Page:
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Concussion Awareness & Management

05/24/2018, 9:15am EDT
By Sports Medicine

The growth in knowledge of the potential impact of concussion injuries in recent years has prompted sports organizations across Canada to work with experts in health and healthcare to enhance the safety of athletes.

Barrie Minor Lacrosse has collaborated with Sports Medicine, the largest sport injury clinic in the region, and the Complete Concussion Management Inc. Network.  Together, they have teamed up to create an integrated concussion strategy to enhance lacrosse player safety.

Complete Concussion Management Inc. (CCMI) analyzes leading research from global sources to develop best-in-class approaches to concussion care. Their evidence-based training programs and integrated healthcare technologies empower multidisciplinary teams to implement standardized care for those impacted by concussions. Their network and patient database enable large-scale research to advance concussion management and ultimately, the long-term health and well-being of concussion patients.

Sports Medicine is proud to be following the Canadian Concussion Collaborative (CCC) guidelines for a good Concussion Clinic, and proud to note that we have been exceeding most of their recommendations since our program’s inception. Along with a player’s Family Physician, Sports Medicine provides multidisciplinary concussion care, management and treatment.  A Sport Medicine Physician with experience in concussion management is available when athletes require further assessment and ongoing involvement regarding medical stability, trajectory of care, need for medical speciality referral and decisions on clearance to return to activity.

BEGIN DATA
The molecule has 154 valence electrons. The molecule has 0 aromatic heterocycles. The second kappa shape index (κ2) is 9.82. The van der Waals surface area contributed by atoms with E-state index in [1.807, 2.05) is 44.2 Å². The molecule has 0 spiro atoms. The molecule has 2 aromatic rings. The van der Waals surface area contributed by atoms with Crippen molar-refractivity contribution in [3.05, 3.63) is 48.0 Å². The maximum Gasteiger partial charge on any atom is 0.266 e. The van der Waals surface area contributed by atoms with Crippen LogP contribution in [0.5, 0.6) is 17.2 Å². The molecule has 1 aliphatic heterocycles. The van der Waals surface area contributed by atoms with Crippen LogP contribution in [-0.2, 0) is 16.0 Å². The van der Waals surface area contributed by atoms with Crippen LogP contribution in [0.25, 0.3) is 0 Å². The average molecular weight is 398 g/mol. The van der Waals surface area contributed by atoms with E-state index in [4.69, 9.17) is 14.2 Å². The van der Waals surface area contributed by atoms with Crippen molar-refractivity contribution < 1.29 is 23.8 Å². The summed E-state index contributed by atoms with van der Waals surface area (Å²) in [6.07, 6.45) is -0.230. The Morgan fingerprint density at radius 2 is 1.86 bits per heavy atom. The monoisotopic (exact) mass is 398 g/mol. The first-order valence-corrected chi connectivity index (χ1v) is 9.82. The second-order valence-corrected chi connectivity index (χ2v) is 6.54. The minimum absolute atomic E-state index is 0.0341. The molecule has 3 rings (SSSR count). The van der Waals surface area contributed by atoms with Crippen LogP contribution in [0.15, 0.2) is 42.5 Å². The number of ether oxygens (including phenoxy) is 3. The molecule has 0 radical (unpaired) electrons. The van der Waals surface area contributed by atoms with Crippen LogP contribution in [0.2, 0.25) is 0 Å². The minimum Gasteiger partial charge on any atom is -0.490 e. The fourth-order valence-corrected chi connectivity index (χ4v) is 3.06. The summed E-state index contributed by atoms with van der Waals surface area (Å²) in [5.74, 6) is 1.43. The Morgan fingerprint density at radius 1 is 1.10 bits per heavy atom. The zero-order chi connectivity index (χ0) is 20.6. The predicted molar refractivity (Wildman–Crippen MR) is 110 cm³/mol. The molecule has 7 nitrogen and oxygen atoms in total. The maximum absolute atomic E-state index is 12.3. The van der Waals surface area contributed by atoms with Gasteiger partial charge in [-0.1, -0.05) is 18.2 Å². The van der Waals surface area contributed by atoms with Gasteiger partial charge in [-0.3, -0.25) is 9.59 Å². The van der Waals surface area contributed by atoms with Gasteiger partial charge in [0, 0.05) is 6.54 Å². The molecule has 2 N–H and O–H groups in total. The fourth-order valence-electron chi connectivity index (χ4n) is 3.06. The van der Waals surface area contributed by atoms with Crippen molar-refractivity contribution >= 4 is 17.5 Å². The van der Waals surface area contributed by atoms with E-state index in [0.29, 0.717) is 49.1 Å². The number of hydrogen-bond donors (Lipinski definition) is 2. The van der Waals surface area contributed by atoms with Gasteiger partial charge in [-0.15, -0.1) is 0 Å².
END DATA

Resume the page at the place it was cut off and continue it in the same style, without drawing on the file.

The Barrie Minor Lacrosse Association policy made it mandatory for all players with a suspected concussion to be seen by a physician for diagnosis and medical clearance, before getting back in the game. This ensures players are receiving proper diagnosis and following a 10-step gradual return in a lacrosse-specific environment. These steps include a treadmill test, and an exertion test prior to medical clearance. If Multimodal Testing is available, one additional layer of risk management is utilized with objective comparative data.

Players are able to see their progress through clear guidelines in the return-to play-protocol, which outlines the recovery process into a series of steps. The goal of the process is to slowly add safe and manageable activity levels; gauging how a player responds at each step and progressively adding more if all goes well. This is done through, at a minimum, a light NON-contact practice, an Intense NON-contact practice and a full contact practice before clearance.

The progressive concussion policy involved the collaborative work of our medical professionals, coaches, trainers, and families to make sure players were supported in every step of recovery so they could return to their favourite game safely, and ready to play. One of the critical pieces of the implementation process was the fact that all coaches and trainers were required to attend a workshop which provided education on how to prevent, identify, and manage concussions. 

Key documents out of the 5th international conference on concussion in sport:

·        CONSENSUS STATEMENT ON CONCUSSION IN SPORTS—the 5th international conference on concussion in sport held in Berlin, October 2016.


These key messages were developed by the Canadian Concussion Collaborative (June 2017).

For all the resources including the Ministry of Education of Ontario and the Government of Ontario’s policies and legislation about concussion in Canada, please refer to the Canadian Concussion Collaborative website. Concussion research and consensus is constantly in flux and as such the CCC continues to monitor and update their resources as new information comes forward.

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